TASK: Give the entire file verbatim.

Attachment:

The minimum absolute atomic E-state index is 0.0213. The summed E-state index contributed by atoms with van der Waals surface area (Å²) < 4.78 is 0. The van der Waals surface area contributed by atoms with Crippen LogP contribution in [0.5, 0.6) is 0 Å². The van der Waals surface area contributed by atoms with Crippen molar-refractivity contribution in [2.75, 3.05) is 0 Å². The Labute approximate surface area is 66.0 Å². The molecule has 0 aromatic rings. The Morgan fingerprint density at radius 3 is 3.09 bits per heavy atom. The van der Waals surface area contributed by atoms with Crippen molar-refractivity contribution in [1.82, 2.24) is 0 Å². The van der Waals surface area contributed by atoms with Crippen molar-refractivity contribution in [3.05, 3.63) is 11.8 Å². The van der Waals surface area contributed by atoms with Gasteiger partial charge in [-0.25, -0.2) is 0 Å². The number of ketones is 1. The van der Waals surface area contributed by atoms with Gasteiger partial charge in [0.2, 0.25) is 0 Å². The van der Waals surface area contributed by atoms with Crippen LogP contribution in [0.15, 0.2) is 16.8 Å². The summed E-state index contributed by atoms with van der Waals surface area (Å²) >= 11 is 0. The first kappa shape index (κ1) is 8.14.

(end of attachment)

The minimum absolute atomic E-state index is 0.0213. The summed E-state index contributed by atoms with van der Waals surface area (Å²) < 4.78 is 0. The van der Waals surface area contributed by atoms with Crippen LogP contribution in [0.5, 0.6) is 0 Å². The van der Waals surface area contributed by atoms with Crippen molar-refractivity contribution in [2.75, 3.05) is 0 Å². The Labute approximate surface area is 66.0 Å². The molecule has 0 aromatic rings. The Morgan fingerprint density at radius 3 is 3.09 bits per heavy atom. The van der Waals surface area contributed by atoms with Crippen molar-refractivity contribution in [1.82, 2.24) is 0 Å². The van der Waals surface area contributed by atoms with Crippen molar-refractivity contribution in [3.05, 3.63) is 11.8 Å². The van der Waals surface area contributed by atoms with Gasteiger partial charge in [-0.25, -0.2) is 0 Å². The number of ketones is 1. The van der Waals surface area contributed by atoms with Gasteiger partial charge in [0.2, 0.25) is 0 Å². The van der Waals surface area contributed by atoms with Crippen LogP contribution in [0.15, 0.2) is 16.8 Å². The summed E-state index contributed by atoms with van der Waals surface area (Å²) >= 11 is 0. The first kappa shape index (κ1) is 8.14.